The story itself is very dark, but in a way that encourages thought about difficult subjects.
These characters should sound like they were born and raised in Boston. Consistently.
When Amanda's uncle finally realizes there's no more hope, and comes clean over a double Scotch.
The people who produce audiobooks should have a linguist or two on staff -- a sociolinguist (which yes, I am a trained academic linguist specializing in sociocultural language issues) could set them straight when they go off course like this. It happens far too often, and needn't happen at all.
This is simply the best audiobook I have ever listened to, and I have listened to hundreds. The book is excellent but has what I consider a few weak spots, but the narration is flawless.
All of them were astounding, but Aibileen was my favorite.
I'm the author of this book and the series, but I'm writing this review to say how really pleased I was to have Kate Reading as the narrator. She does a spectacular job.
Kate has read all of the Wilderness series for unabridged audio, and her performance is consistently excellent.
This is one of the six books in the series where I actually was able to keep the title I wanted.
Thanks to Audible for their support of authors.
There is actually a good premise here, an unusual start to a romance. Unfortunately the author was trying so hard to be witty and funny and urbane that the characters slide right into the ridiculous. The narration actually made the problem worse, as all three female friends are read with a degree of breathless silliness that was hard to stomach.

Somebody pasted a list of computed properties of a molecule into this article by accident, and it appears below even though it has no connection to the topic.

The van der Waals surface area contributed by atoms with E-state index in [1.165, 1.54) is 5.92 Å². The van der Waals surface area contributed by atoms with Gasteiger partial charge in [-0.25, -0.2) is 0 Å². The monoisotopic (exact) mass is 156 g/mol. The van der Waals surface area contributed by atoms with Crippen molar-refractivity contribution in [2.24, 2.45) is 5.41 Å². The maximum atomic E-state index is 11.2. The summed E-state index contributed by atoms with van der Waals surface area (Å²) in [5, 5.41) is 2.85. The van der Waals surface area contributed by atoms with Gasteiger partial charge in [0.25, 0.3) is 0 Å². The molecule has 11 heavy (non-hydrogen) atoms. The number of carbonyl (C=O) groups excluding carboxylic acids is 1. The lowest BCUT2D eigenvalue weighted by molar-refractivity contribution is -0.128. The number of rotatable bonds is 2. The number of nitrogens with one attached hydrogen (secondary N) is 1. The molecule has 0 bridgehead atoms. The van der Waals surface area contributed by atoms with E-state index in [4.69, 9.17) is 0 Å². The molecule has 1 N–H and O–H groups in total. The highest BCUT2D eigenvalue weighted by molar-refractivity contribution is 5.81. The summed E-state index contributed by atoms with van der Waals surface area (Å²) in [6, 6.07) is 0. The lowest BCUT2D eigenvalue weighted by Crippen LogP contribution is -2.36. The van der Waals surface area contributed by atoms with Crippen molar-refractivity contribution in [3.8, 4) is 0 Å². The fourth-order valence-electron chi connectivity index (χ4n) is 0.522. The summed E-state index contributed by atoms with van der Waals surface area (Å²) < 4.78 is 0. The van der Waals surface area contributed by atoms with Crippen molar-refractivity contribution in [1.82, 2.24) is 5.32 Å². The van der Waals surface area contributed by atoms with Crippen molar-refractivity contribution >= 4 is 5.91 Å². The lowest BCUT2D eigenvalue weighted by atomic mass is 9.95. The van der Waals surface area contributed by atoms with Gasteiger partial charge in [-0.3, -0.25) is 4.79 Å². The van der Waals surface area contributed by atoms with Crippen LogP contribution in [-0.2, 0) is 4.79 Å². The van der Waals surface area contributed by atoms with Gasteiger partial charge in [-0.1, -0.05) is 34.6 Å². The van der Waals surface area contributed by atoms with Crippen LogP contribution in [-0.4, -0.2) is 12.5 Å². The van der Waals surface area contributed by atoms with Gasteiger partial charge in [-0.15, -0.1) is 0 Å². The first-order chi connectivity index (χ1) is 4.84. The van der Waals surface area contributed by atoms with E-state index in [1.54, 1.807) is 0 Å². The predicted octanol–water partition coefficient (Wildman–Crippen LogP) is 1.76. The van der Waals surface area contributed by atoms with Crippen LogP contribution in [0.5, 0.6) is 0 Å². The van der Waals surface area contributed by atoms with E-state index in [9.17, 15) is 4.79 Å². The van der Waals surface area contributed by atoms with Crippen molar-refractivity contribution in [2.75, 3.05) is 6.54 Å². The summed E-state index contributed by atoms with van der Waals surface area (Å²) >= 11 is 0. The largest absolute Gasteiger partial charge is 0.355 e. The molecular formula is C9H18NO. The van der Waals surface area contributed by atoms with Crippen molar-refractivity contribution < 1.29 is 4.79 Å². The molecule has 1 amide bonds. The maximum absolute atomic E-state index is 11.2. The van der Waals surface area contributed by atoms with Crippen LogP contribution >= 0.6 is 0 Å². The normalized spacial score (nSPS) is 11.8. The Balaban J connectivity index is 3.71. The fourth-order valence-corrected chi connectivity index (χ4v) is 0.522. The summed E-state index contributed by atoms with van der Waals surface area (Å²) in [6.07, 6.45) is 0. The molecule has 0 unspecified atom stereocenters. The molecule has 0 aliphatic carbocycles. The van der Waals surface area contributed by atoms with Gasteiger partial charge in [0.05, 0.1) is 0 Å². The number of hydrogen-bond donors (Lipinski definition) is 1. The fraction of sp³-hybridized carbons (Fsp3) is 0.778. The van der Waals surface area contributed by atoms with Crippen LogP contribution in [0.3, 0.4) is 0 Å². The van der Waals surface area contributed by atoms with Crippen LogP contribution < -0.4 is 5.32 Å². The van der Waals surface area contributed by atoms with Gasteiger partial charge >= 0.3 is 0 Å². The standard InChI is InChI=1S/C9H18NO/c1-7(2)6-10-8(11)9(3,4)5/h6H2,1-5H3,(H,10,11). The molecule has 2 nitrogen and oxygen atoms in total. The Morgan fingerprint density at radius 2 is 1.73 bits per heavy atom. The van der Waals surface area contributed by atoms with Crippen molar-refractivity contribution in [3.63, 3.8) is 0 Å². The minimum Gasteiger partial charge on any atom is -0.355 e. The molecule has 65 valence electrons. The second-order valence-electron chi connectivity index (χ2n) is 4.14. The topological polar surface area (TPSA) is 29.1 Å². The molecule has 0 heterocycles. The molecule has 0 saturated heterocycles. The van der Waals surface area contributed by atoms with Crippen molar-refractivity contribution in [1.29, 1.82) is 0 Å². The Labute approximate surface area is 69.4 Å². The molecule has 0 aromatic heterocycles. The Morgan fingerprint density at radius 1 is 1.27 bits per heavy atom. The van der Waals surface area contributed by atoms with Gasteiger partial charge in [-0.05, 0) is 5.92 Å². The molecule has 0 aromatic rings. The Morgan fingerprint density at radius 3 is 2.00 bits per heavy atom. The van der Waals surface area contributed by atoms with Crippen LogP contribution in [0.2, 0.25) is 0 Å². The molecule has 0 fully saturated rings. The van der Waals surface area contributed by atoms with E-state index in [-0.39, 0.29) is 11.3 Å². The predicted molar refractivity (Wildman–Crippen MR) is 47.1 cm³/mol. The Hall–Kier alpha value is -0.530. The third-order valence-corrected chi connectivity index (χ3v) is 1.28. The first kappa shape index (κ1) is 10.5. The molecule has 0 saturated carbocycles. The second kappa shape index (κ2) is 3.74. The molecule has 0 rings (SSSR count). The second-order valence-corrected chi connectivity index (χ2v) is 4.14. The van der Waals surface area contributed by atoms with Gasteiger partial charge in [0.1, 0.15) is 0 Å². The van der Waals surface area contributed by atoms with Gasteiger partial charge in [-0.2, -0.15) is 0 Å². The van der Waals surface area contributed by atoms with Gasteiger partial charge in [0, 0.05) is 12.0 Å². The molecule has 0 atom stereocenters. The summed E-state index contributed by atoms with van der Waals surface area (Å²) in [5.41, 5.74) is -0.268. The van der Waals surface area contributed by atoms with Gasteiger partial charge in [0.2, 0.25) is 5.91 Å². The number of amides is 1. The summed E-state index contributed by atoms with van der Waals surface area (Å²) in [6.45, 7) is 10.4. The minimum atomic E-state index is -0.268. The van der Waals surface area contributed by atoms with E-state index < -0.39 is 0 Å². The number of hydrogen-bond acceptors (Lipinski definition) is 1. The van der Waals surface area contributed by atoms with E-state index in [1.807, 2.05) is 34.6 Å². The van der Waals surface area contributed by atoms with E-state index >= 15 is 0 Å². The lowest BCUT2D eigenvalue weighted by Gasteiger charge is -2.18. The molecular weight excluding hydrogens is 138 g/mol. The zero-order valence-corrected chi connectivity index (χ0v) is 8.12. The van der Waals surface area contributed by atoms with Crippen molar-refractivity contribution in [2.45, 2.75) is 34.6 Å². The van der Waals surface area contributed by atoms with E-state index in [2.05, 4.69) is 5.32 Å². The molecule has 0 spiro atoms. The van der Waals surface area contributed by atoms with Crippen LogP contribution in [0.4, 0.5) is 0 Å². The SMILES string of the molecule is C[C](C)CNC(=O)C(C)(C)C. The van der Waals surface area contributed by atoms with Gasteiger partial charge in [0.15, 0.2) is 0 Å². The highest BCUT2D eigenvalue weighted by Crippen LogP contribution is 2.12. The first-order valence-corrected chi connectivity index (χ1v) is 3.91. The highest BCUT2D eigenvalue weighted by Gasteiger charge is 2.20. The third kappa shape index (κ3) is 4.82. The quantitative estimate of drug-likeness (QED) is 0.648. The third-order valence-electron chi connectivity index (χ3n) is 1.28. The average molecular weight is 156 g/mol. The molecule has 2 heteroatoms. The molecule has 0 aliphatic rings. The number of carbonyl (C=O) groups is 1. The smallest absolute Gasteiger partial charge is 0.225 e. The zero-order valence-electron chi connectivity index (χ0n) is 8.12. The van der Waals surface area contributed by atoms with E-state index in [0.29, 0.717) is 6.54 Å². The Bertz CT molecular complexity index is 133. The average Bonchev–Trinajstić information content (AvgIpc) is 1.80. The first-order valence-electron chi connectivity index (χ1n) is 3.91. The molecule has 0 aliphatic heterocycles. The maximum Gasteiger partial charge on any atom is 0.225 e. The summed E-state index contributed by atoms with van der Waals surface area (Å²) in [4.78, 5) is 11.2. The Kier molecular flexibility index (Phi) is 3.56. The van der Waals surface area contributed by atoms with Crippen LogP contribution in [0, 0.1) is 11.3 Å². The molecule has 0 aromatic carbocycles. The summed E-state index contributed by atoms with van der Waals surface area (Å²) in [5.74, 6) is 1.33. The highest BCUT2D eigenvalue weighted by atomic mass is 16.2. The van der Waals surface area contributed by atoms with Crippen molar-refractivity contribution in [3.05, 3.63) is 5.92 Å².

Far sillier than Sex in the City, not nearly as entertaining.
The narrator could have toned down the drama and silliness.
Will Trent is such a complex character, there's no way to describe him in a sentence. Let's just say that he's survived hell and somehow remained compassionate and at the same time, filled with anger. So Will is a big part of the draw. But NOTE: You have to read the previous book in the series to really appreciate this one, because here's the real kicker: in that book you meet a whole slew of 60-something women police officers and ex-police officers, tough women, in some cases distinctly off-putting (Amanda, I'm looking at you); in some cases almost awe-inspiring (Evelyn). Then in Criminal you are introduced to Amanda and Evelyn early in their careers. Maybe because I'm just a few years younger than these characters, but I really adored experiencing the way they fought their way into the police department in the seventies. It's gritty, but it's also funny at times. The historical research is really excellent but not in-your-face. This is the way I remember things. But more important, the old broads (as they call themselves) started out their careers with a case that is heart breaking and which also throws light on Will Trent's current day situation, and explains a lot about Amanda and her motivations in hiring and mentoring him.
Will Trent, but it's a tough call.